Thursday, January 15, 2015

Slashing the Paddocks

When we purchased Opportunity Farm it came with a tractor. Not just any tractor but a Red Fergie! It has become Michelle's special joy to rumble about the paddocks at the pace of a Clydesdale.
In Spring and Summer our sheep are given small sections of our large front paddock to eat through. We keep them in by means of two portable roll-out electric fences. This is similar to the ideas of pasture management espoused so passionately by Joel Salatin. By restricting the area the sheep get to roam and chomp on, the rest of the paddock is left to grow and recover from the impacts of grazing. This improves the range of wild grasses that can thrive, increases the soil nutrients, reduces weed infestations and feeds the stock grass at its optimum fertility.
Unlike Joel, whose cows are moved daily we move our sheep about every fortnight into strips about 100m long and 40m wide. The front paddock is divided into seven of these strips and so far this season they are one section away from visiting each strip twice.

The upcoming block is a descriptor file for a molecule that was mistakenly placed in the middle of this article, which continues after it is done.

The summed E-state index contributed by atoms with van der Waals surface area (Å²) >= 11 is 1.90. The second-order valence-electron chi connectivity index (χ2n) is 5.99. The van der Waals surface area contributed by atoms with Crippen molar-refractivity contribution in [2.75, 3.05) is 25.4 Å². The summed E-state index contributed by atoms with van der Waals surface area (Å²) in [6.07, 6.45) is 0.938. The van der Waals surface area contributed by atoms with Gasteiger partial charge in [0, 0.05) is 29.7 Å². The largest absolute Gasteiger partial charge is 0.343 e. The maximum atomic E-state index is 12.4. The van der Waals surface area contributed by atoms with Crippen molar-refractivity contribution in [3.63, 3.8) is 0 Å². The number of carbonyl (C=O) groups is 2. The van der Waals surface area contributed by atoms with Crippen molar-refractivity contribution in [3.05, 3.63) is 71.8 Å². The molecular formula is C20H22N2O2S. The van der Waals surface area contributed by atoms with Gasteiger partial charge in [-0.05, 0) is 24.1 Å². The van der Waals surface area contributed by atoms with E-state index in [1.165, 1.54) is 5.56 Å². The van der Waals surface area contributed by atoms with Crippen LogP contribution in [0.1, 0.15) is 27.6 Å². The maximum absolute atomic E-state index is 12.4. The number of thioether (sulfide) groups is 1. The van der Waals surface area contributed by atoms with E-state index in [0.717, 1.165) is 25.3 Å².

By this time of year the grass has seeded and can be quite tall. The sheep don't eat this tall brown grass by choice but would prefer the green clover that is still growing underneath. So we slash.
First the fence lines are slashed so the electric fence doesn't short out. Then when the sheep move on the vacated strip is slashed to let the new growth thrive.
video
After a successful day clearing blocked pipes and emptying a water tank of maggots and dead possums what better way to relax than sit on a Fergie and do some tractor work.

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